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June 2014 - Generosity Gameplan™

summer vegetablesAs we are coming into the season of fresh summer produce from the garden, I’ve been thinking about a different kind of appetite: the hunger to connect for good.

In their book Living the Call, William J. Simon Jr. and Michael Novak encourage Catholic laity to see lives of service differently. I think they have tapped into a hunger that transcends Catholic lay ministry and put it front and center into our lives of generosity.

Michael Novak describes this familiar longing: “They want to love their neighbors better, the poor much better. They see around them so much pain, enervation, weariness, dryness of heart, sheer boredom and emptiness. They confront a spiritual desert all around them under the merry-go-round of the luxurious shopping malls—and they feel that desert advancing in their own souls.”

Many of us have experienced countless hours of volunteering and maybe the deep satisfaction of making sacrificial charitable gifts. We have sometimes been moved by someone’s profound act of generosity or heard a rousing sermon on stewardship.

Yet there is still a scarcity of connection. We are not tuned in to our own hearts or the hearts of others when we give.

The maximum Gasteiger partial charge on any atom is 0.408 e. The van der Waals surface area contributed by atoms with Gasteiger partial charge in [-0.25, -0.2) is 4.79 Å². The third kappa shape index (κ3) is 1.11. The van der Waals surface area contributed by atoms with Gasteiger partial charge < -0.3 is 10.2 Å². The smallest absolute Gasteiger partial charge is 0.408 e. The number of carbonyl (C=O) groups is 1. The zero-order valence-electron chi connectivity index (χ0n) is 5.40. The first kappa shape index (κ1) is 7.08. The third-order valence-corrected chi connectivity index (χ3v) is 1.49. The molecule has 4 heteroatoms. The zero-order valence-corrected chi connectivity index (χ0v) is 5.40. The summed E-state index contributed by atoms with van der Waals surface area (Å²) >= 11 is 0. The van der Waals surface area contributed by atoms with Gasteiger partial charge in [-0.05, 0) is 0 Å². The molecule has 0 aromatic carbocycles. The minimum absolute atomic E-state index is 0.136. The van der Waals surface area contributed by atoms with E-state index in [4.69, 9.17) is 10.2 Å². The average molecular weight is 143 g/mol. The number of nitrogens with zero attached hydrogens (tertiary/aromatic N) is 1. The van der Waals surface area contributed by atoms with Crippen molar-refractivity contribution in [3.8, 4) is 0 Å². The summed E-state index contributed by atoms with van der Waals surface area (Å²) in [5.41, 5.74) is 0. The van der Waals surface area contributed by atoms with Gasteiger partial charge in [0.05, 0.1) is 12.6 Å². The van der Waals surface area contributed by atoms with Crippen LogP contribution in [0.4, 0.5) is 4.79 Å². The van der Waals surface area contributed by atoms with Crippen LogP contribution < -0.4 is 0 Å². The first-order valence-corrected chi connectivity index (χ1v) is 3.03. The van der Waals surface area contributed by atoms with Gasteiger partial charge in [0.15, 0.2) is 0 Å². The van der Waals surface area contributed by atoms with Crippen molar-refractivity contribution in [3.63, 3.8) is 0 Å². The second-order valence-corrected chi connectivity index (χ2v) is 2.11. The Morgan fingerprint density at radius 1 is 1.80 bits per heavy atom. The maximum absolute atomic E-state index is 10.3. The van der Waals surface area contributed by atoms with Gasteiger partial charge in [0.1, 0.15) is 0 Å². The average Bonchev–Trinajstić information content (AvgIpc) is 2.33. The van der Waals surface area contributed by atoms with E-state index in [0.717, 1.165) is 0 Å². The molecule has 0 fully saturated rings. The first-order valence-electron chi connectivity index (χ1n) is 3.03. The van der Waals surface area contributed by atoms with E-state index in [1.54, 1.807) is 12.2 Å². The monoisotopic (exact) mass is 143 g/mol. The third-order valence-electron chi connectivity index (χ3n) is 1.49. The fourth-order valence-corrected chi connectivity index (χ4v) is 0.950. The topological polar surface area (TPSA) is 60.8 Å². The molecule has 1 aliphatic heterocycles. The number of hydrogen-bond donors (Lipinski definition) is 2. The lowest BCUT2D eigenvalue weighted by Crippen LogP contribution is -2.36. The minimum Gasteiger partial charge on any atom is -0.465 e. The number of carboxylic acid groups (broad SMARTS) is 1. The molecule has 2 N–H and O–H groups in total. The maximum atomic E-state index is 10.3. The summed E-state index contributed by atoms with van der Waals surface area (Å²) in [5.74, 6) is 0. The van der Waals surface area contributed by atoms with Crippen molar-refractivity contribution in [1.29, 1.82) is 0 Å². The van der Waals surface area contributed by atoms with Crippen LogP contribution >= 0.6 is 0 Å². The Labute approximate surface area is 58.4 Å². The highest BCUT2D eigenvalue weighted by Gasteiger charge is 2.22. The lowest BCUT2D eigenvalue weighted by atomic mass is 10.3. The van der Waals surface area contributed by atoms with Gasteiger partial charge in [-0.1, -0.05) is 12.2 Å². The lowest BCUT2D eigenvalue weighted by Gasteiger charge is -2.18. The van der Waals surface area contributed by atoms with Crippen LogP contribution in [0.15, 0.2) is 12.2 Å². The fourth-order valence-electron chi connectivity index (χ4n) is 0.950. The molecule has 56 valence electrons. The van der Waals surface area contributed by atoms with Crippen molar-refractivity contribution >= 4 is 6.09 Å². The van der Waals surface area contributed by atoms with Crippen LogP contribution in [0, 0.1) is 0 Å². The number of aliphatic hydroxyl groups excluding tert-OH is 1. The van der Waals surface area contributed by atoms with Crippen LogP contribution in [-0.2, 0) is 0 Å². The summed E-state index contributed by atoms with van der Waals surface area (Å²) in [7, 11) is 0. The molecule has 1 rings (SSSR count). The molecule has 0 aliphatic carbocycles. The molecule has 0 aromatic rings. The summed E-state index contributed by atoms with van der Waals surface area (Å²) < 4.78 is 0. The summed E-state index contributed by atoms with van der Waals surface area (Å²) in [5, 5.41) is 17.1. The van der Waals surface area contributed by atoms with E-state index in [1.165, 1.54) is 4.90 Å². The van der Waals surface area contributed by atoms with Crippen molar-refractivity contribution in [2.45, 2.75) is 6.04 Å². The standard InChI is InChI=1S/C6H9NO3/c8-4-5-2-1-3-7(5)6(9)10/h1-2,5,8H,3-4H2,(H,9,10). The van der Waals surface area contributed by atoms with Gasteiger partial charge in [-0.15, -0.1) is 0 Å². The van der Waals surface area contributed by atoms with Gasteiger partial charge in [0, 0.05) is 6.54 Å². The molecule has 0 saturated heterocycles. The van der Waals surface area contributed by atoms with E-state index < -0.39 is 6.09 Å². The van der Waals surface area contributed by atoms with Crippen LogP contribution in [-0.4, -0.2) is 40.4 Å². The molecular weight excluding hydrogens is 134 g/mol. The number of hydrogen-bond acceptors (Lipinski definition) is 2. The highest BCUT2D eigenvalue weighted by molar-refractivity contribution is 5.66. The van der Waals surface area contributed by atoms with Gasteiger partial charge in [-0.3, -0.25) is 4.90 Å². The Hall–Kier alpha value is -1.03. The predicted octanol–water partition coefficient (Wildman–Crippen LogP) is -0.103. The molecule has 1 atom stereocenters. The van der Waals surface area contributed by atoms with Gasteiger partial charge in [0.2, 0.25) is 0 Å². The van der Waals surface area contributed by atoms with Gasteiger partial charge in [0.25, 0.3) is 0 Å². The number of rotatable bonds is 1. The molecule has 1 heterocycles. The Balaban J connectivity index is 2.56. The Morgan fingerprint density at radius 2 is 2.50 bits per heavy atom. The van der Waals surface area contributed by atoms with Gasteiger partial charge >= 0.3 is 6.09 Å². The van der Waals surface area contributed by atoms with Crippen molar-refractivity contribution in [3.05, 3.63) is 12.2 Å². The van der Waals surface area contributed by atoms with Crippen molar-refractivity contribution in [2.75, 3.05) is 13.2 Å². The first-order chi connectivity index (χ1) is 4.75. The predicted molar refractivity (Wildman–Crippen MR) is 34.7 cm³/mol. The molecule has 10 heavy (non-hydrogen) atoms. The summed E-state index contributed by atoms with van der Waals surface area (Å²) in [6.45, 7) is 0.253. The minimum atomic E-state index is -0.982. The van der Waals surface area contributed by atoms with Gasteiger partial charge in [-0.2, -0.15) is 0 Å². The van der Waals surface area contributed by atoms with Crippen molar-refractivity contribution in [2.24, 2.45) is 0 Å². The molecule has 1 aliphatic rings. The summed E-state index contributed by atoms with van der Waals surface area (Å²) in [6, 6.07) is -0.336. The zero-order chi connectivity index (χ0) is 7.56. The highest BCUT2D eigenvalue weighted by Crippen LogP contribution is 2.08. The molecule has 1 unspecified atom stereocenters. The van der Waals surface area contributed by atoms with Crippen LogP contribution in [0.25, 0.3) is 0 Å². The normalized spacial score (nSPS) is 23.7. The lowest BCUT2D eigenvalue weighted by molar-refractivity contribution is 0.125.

Acknowledging our hunger to do good in a heartfelt way is an important step out of the Generosity Gaps. To turn that hunger into action, we need to feel its discomfort and let it move us.


My book Connected for Good is full of stories of people who got in touch with their hunger and found creative ways to satisfy that longing to do good. What will your story be?

You might wonder what your happiness has to do with generosity. Most of us give because we were raised to be generous and because we believe that sharing our blessings is the right thing to do. We probably don’t think too much about whether giving makes us happy or not.

I recently watched again a video of my friend, Dr. Dan Siegel, where he talks about how we feel when we give to others vs. spending on ourselves.

I love knowing that generosity has such a positive effect on our happiness, because it means that we are rewarded and encouraged to keep giving.

I would also expand on what Dan is saying by pointing out that there are two kinds of giving: transactional and transformational.

If we give solely so we can get something in exchange (recognition, approval, even a tax break), that’s transactional giving. And I believe that transactional giving can actually make us unhappy, because it is disconnected from our own heart’s desires to do good and disconnected from the people we give to. It doesn’t have that component of eudaimonia that Dan talks about.

But if our main motive in giving is to connect with others to create change, that’s transformational generosity. What we get back—a sense of happiness and purpose—is not the reason we give, but it’s a wonderful side effect and spurs us on to do more.

I have known people whose giving doesn’t make them happy because it’s just one more obligation. I wrote Connected for Good so that you can create a Generosity Gameplan that reconnects you with the joy and satisfaction of giving from your heart’s desire.